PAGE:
Difference between revisions of "Drummond:Research"

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(Coding sequence alignments)
(Coding sequence alignments)
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====Coding sequence alignments====
 
====Coding sequence alignments====
 
Alignments are in FASTA format, ZIP-compressed.  Warning: files are large.
 
Alignments are in FASTA format, ZIP-compressed.  Warning: files are large.
*[[Media:Ecoli-styphimurium-alignments.zip|<i>E. coli</i> vs. <i>S. typhimurium</i>]][~1.8MB]
+
*[[Media:Ecoli-styphimurium-alignments.zip|<i>E. coli</i> vs. <i>S. typhimurium</i>]] (~1.8MB)
*[[Media:Scer-spar-alignments.zip|<i>S. cerevisiae</i> vs. <i>S. paradoxus</i>]][~3.8MB]
+
*[[Media:Scer-spar-alignments.zip|<i>S. cerevisiae</i> vs. <i>S. paradoxus</i>]] (~3.8MB)
*[[Media:Cele-cbri-alignments.zip|<i>C. elegans</i> vs. <i>C. briggsae</i>]][~4.7MB]
+
*[[Media:Cele-cbri-alignments.zip|<i>C. elegans</i> vs. <i>C. briggsae</i>]] (~4.7MB)
*[[Media:Dmel-dyak-alignments.zip|<i>D. melanogaster</i> vs. <i>D. yakuba</i>]][~5.3MB]
+
*[[Media:Dmel-dyak-alignments.zip|<i>D. melanogaster</i> vs. <i>D. yakuba</i>]] (~5.3MB)
*[[Media:Mouse-rat-alignments.zip|<i>M. musculus</i> vs. <i>R. norvegicus</i>]][~8.7MB]
+
*[[Media:Mouse-rat-alignments.zip|<i>M. musculus</i> vs. <i>R. norvegicus</i>]] (~8.7MB)
*[[Media:Human-dog-alignments.zip|<i>H. sapiens</i> vs. <i>C. familiaris</i>]][~8.3MB]
+
*[[Media:Human-dog-alignments.zip|<i>H. sapiens</i> vs. <i>C. familiaris</i>]] (~8.3MB)
  
  
 
{{Drummond_Bottom}}
 
{{Drummond_Bottom}}

Revision as of 15:08, 20 March 2009

Key Questions

  1. What proportion of newly synthesized proteins fail to fold, and why?
  2. How do cells tell when a protein is misfolded, rather than simply in the process of folding? Do cells actually make such distinctions?
  3. What is the cost of producing a protein that misfolds, compared to the cost if that protein folds properly?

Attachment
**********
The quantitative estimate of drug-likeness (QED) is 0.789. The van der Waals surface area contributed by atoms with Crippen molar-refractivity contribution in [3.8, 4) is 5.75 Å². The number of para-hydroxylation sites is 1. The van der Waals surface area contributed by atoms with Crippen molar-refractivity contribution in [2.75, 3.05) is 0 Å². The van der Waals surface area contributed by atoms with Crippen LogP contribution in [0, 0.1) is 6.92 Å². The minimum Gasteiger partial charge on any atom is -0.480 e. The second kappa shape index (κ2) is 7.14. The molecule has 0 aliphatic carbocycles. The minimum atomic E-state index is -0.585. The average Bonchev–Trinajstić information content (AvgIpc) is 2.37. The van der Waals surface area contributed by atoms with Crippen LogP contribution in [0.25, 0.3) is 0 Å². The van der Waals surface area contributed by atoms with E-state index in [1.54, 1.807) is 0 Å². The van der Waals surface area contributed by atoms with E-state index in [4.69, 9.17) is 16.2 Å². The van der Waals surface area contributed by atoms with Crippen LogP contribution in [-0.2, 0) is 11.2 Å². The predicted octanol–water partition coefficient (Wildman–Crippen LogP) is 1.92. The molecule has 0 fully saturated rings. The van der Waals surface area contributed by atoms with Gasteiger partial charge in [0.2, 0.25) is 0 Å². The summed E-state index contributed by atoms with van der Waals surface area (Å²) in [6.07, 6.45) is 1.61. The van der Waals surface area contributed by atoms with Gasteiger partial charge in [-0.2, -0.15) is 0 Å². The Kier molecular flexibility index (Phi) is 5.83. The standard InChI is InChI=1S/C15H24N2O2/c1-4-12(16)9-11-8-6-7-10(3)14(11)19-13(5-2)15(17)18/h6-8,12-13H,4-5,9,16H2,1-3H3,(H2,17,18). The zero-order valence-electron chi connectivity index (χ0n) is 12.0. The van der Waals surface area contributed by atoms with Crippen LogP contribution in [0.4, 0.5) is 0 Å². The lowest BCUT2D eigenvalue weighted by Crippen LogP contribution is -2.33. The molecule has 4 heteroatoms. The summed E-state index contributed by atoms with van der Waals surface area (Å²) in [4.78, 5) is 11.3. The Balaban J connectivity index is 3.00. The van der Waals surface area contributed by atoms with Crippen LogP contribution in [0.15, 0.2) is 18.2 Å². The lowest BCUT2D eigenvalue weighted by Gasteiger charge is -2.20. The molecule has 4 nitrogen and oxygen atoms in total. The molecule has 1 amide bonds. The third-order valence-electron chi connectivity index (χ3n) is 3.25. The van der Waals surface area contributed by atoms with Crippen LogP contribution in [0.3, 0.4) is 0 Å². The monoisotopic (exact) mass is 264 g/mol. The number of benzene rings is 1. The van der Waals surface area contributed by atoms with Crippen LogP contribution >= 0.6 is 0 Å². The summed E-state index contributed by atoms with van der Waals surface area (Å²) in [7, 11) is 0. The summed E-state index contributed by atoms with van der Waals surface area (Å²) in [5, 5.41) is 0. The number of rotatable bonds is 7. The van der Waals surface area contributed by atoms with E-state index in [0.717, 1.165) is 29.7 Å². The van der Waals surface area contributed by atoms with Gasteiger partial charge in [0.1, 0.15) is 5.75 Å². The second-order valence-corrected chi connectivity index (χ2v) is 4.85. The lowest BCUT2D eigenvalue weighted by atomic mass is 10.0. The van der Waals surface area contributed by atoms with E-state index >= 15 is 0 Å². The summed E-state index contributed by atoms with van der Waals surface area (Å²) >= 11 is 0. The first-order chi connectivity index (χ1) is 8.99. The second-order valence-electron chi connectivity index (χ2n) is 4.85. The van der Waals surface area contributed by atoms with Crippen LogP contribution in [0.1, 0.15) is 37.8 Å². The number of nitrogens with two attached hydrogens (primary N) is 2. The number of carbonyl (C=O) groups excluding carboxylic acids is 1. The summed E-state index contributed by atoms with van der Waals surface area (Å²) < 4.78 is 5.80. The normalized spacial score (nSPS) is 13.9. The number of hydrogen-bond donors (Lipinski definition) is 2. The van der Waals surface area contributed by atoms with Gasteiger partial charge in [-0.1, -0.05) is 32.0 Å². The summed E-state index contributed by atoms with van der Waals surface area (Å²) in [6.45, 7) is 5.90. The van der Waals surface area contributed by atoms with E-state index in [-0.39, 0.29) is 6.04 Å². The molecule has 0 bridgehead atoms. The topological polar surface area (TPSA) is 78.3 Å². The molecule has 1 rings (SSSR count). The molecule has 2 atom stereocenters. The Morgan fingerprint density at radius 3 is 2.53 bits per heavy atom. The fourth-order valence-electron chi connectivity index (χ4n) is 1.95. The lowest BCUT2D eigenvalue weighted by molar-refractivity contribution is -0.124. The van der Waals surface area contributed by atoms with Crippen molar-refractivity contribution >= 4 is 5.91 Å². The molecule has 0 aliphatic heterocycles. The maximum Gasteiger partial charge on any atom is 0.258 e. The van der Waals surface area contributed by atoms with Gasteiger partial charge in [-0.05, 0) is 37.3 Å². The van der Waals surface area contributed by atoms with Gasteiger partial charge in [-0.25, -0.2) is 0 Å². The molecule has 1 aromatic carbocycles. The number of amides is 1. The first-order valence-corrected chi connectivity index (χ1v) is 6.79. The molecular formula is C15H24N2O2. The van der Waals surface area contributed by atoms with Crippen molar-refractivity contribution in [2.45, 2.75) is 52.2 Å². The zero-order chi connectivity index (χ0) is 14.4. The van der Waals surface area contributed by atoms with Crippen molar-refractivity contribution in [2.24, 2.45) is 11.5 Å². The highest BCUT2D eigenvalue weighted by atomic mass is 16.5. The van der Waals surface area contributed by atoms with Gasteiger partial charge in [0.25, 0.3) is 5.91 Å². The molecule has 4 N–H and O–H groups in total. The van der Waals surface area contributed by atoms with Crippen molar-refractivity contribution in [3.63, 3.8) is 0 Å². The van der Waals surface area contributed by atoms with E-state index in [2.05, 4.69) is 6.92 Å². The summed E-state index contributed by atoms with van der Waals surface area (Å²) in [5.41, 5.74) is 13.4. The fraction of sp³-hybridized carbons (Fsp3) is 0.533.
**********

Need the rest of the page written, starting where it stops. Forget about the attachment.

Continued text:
4. Why are misfolded proteins costly?
  5. How does inaccuracy in the translational apparatus (ribosomes, aa-tRNA synthetases, etc.) shape the evolution of coding sequences and proteins?

Mistranslation-induced misfolding and gene evolution

Strikingly consistent correlations between rates of coding-sequence evolution and gene expression levels are apparent across taxa, but the biological causes behind the selective pressures on coding-sequence evolution remain controversial. Here we demonstrate conserved patterns of simple covariation between sequence evolution, codon usage, and mRNA level in E. coli, yeast, worm, fly, mouse, and human that suggest that all observed trends stem largely from a unified underlying selective pressure. In metazoans, these trends are strongest in tissues composed of neurons, whose structure and lifetime confer extreme sensitivity to protein misfolding. We propose, and demonstrate using a molecular-level evolutionary simulation, that selection against toxicity of misfolded proteins generated by ribosome errors suffices to create all the observed covariation. The mechanistic model of molecular evolution which emerges yields testable biochemical predictions, calls into question use of nonsynonymous-to-synonymous substitution ratios (Ka/Ks) to detect functional selection, and suggests how mistranslation may contribute to neurodegenerative disease.

Citation

  1. Drummond DA and Wilke CO. Mistranslation-induced protein misfolding as a dominant constraint on coding-sequence evolution. Cell. 2008 Jul 25;134(2):341-52. DOI:10.1016/j.cell.2008.05.042 | PubMed ID:18662548 | HubMed [Drummond-Cell-2008]

Download an author's preprint and supplementary materials.

Data

Evolution and expression data

These tab-delimited files include gene and ortholog identifiers, dN, dS, ts/tv ratio, expression level, Fop, and (for the multicellular organisms) intronic guanine/cytosine (GC) content.

Coding sequence alignments

Alignments are in FASTA format, ZIP-compressed. Warning: files are large.